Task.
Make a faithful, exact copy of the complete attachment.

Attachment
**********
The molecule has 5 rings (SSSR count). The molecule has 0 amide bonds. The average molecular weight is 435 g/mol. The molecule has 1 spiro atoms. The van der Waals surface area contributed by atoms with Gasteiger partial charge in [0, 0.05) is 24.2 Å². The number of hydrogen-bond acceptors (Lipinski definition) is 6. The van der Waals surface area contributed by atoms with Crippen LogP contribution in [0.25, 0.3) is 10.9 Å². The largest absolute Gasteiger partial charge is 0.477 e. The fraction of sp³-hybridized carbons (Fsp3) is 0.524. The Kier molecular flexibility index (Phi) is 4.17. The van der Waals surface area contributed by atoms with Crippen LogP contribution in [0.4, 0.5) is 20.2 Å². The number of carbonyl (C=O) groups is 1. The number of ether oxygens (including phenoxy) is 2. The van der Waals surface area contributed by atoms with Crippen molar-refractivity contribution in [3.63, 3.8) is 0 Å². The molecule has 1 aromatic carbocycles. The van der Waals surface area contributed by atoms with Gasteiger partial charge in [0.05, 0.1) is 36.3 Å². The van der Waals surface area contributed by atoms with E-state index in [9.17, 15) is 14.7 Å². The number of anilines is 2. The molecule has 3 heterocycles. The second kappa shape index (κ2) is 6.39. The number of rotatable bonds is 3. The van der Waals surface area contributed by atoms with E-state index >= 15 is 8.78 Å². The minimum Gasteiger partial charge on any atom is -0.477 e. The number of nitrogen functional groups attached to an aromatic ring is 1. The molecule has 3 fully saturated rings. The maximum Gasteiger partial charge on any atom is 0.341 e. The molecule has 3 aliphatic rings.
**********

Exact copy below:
The molecule has 5 rings (SSSR count). The molecule has 0 amide bonds. The average molecular weight is 435 g/mol. The molecule has 1 spiro atoms. The van der Waals surface area contributed by atoms with Gasteiger partial charge in [0, 0.05) is 24.2 Å². The number of hydrogen-bond acceptors (Lipinski definition) is 6. The van der Waals surface area contributed by atoms with Crippen LogP contribution in [0.25, 0.3) is 10.9 Å². The largest absolute Gasteiger partial charge is 0.477 e. The fraction of sp³-hybridized carbons (Fsp3) is 0.524. The Kier molecular flexibility index (Phi) is 4.17. The van der Waals surface area contributed by atoms with Crippen LogP contribution in [0.4, 0.5) is 20.2 Å². The number of carbonyl (C=O) groups is 1. The number of ether oxygens (including phenoxy) is 2. The van der Waals surface area contributed by atoms with Crippen molar-refractivity contribution in [3.63, 3.8) is 0 Å². The molecule has 1 aromatic carbocycles. The van der Waals surface area contributed by atoms with Gasteiger partial charge in [0.05, 0.1) is 36.3 Å². The van der Waals surface area contributed by atoms with E-state index in [9.17, 15) is 14.7 Å². The number of anilines is 2. The molecule has 3 heterocycles. The second kappa shape index (κ2) is 6.39. The number of rotatable bonds is 3. The van der Waals surface area contributed by atoms with E-state index >= 15 is 8.78 Å². The minimum Gasteiger partial charge on any atom is -0.477 e. The number of nitrogen functional groups attached to an aromatic ring is 1. The molecule has 3 fully saturated rings. The maximum Gasteiger partial charge on any atom is 0.341 e. The molecule has 3 aliphatic rings.